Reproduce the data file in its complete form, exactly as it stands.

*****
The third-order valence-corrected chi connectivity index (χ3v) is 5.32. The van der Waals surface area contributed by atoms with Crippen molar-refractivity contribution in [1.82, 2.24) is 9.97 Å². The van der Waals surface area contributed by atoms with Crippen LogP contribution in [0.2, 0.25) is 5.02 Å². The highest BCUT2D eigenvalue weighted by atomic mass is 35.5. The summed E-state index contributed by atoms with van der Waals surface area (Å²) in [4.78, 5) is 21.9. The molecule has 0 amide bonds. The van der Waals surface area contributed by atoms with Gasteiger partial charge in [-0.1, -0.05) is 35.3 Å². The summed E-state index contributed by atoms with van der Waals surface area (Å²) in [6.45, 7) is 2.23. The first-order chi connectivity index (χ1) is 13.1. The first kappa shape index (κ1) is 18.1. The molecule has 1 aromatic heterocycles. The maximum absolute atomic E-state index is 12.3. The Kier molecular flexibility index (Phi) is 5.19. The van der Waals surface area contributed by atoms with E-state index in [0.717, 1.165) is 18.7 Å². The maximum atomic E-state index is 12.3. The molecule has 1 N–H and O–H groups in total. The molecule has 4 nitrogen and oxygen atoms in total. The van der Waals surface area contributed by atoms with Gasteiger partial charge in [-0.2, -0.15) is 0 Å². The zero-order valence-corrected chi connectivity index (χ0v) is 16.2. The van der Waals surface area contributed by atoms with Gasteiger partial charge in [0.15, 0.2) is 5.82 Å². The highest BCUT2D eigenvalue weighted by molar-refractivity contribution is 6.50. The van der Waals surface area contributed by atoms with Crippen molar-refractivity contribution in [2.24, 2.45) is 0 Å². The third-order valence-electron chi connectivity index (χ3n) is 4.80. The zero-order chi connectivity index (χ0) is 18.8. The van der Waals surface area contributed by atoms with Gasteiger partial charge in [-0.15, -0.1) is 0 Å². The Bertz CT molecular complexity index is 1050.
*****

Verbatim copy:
The third-order valence-corrected chi connectivity index (χ3v) is 5.32. The van der Waals surface area contributed by atoms with Crippen molar-refractivity contribution in [1.82, 2.24) is 9.97 Å². The van der Waals surface area contributed by atoms with Crippen LogP contribution in [0.2, 0.25) is 5.02 Å². The highest BCUT2D eigenvalue weighted by atomic mass is 35.5. The summed E-state index contributed by atoms with van der Waals surface area (Å²) in [4.78, 5) is 21.9. The molecule has 0 amide bonds. The van der Waals surface area contributed by atoms with Gasteiger partial charge in [-0.1, -0.05) is 35.3 Å². The summed E-state index contributed by atoms with van der Waals surface area (Å²) in [6.45, 7) is 2.23. The first-order chi connectivity index (χ1) is 13.1. The first kappa shape index (κ1) is 18.1. The molecule has 1 aromatic heterocycles. The maximum absolute atomic E-state index is 12.3. The Kier molecular flexibility index (Phi) is 5.19. The van der Waals surface area contributed by atoms with E-state index in [0.717, 1.165) is 18.7 Å². The maximum atomic E-state index is 12.3. The molecule has 1 N–H and O–H groups in total. The molecule has 4 nitrogen and oxygen atoms in total. The van der Waals surface area contributed by atoms with Gasteiger partial charge in [-0.2, -0.15) is 0 Å². The zero-order valence-corrected chi connectivity index (χ0v) is 16.2. The van der Waals surface area contributed by atoms with Gasteiger partial charge in [0.15, 0.2) is 5.82 Å². The highest BCUT2D eigenvalue weighted by molar-refractivity contribution is 6.50. The van der Waals surface area contributed by atoms with Crippen molar-refractivity contribution in [2.24, 2.45) is 0 Å². The third-order valence-electron chi connectivity index (χ3n) is 4.80. The zero-order chi connectivity index (χ0) is 18.8. The van der Waals surface area contributed by atoms with Gasteiger partial charge in [-0.15, -0.1) is 0 Å². The Bertz CT molecular complexity index is 1050.